Review of Prince of Thorns by Mark Lawrence (some of the best high fantasy I’ve ever read)
A young prince, who fled his privileged life, returns to his kingdom after years away seeking revenge on the murderous count who robbed him of his mother and brother. Now he’s intent on reclaiming his throne. But the kingdom and life he knew have changed and he has a fight on his hands if he wants to win back his place as heir to the throne.
This book’s cast is made up almost entirely of bad guys (see villain gifs below). If you want to read about a protagonist who doesn’t kill people for looking at him the wrong way… buck up and read this anyway. Trust me. This is awesome fantasy writing.
Joe Abercrombie’s Shattered Sea trilogy (which will conclude with Half a War in July) makes pretty much all other fantasy, not just high and YA seem average. It’s hard to decide if that’s a good or a bad thing. Good because The Shattered Sea trilogy is awesome (read it if you haven’t), bad because everything else I read doesn’t seem as good. But Prince of Thorns managed to get very, very close to being as great as Abercrombie’s series.
My brief synopsis doesn’t do Prince of Thorns justice. It gives a decent idea of the plot, but it’s the characters that carry this novel. Despite the fact that almost—no every character is an a-hole (putting it mildly) the novel is carried by the characters. Jorg is only thirteen but he’s the biggest anti-hero I’ve ever read, and probably anyone has ever read. He’s not good, or just or moral—he’s exactly the opposite. And so is every other character in Prince of Thorns. Not that anyone could blame Jorg for being the SOB he is. He saw his mother and brother tortured and killed while he was tangled in a thorn bush that filled him with poison and almost killed him. There is rarely a page goes by without one character, or several, being in pain or getting killed or otherwise grievously injured. If you not a fan of violence, either buck up again, or skip this book.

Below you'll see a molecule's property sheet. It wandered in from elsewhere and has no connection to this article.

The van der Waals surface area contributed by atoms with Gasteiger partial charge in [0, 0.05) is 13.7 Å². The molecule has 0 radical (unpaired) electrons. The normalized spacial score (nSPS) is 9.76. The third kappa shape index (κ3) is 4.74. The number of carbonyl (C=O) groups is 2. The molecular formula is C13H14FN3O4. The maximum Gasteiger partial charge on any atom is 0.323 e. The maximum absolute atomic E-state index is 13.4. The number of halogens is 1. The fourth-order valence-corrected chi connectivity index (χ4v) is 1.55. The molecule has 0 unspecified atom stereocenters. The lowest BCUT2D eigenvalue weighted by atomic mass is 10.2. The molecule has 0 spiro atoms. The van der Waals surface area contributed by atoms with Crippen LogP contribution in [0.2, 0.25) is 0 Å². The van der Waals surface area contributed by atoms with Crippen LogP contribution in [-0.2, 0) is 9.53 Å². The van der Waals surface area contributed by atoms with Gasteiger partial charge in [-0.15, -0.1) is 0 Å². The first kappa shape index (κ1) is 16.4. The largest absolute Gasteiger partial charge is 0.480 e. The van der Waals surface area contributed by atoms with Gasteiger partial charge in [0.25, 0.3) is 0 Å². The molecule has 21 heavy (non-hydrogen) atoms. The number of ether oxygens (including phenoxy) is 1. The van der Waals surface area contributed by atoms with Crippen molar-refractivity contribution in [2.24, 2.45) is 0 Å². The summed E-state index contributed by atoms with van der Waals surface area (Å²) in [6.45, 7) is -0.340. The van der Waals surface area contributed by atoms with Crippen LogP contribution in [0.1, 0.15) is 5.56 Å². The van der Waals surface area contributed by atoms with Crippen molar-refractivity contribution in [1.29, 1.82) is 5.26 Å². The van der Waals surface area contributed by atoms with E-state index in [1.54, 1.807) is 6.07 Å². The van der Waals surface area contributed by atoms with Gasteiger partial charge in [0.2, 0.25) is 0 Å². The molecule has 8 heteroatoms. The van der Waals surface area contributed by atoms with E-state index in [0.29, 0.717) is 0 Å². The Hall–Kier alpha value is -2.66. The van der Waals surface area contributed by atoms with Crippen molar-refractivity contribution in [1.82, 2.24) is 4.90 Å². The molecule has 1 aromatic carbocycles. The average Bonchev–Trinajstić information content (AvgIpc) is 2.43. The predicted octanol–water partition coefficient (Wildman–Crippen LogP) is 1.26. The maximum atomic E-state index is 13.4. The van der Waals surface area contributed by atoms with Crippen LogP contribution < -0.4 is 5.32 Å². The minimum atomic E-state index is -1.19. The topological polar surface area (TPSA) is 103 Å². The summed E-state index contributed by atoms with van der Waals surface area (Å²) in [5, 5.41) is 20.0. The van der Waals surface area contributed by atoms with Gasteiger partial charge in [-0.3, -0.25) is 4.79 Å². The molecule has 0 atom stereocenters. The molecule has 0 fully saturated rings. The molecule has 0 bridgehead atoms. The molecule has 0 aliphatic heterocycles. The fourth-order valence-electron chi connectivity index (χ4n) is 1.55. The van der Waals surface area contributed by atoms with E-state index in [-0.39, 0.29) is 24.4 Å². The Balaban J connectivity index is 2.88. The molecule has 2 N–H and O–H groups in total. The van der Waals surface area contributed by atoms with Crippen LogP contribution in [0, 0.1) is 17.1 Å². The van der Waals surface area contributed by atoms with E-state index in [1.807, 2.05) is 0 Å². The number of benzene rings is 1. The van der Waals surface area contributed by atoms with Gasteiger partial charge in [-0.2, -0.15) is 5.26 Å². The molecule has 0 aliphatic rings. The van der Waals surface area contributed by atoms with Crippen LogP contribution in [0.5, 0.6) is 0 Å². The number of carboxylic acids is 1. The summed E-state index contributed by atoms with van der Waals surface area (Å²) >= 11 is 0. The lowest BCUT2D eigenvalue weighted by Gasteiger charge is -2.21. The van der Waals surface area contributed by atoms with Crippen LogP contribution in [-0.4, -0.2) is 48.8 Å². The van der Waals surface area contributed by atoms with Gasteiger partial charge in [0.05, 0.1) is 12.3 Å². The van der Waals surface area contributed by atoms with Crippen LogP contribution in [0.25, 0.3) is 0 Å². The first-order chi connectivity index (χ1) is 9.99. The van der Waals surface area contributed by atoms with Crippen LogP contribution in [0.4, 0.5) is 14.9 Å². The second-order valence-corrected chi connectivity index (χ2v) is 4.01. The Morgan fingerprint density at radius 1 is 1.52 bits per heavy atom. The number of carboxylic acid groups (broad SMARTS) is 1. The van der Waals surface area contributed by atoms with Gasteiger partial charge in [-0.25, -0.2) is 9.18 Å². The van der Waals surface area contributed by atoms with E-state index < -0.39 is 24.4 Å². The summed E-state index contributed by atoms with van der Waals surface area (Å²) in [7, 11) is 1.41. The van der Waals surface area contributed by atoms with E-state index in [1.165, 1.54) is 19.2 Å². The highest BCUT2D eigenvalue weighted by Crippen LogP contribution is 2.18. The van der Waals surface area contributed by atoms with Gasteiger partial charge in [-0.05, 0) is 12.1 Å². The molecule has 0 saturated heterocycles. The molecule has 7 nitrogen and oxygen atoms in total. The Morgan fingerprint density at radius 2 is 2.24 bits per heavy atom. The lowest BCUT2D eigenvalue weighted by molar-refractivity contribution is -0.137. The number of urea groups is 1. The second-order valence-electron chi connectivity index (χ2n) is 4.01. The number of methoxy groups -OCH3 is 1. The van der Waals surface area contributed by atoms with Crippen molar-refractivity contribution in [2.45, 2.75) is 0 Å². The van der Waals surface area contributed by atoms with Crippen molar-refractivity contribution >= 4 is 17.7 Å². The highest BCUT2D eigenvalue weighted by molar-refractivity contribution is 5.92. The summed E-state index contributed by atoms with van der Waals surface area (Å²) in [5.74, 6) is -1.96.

It’s this childhood event that fuels Jorg’s story. He wants revenge on the man responsible. And along with a band of murderers, bandits, rapists and all-round low life’s, he leaves his home to seek revenge. His journey leads him home. And he wants his birth right back, his place as heir to the throne. But his estranged father sets him a seemingly impossible task—and it’s this that forms the basis of the rest of the story.
The plot is full of twists and moves at a cracking pace. Narrated by Jorg, there is never a dull moment and I can’t remember a single page where I was bored. There’s barely a moment to rest as Jorg moves from one fight to the next, from one danger to the next. And Mark Lawrence’s writing only makes the pace even swifter. Every line has been carefully crafted. Sometimes high fantasy can be plodding and packed with detailed description. But like Abercrombie, Lawrence knows what needs to make the final cut and what doesn’t. Jorg might be a douche, but there’s no denying his narration is sometimes laugh out loud funny and compelling. At times the writing could be described as stunning—and I don’t use that word lightly. Some of the description is vivid enough that you’re there in this fantasy world. And yet Lawrence never rambles. The style is sharp and witty and crafted. No excess. Nothing that isn’t needed.
The action comes thick and fast and in every chapter—more than several times in every chapter. Save an odd shift in genre/tone, when sci-fi elements bleed through, this is a perfect book. The sci-fi aspect will probably be expanded on, but it jarred after so long assuming this was a pure high fantasy novel. I’d also like to see some more world-building, but this is the first book in a trilogy and I’m guessing, hoping, we’ll see more of Jorg’s world in the two sequels.
Overall, this is hugely impressive fantasy. Not quite on a par with Abercrombie’s Shattered Sea trilogy, but it’d have to be damn good for that to be the case. But this is as good as YA high fantasy gets. Gritty, unrelenting, with a protagonist you’ll cheer on and hate in the space of a single sentence, Prince of Thorns is as close to perfect as a book gets.
Highly, highly recommended.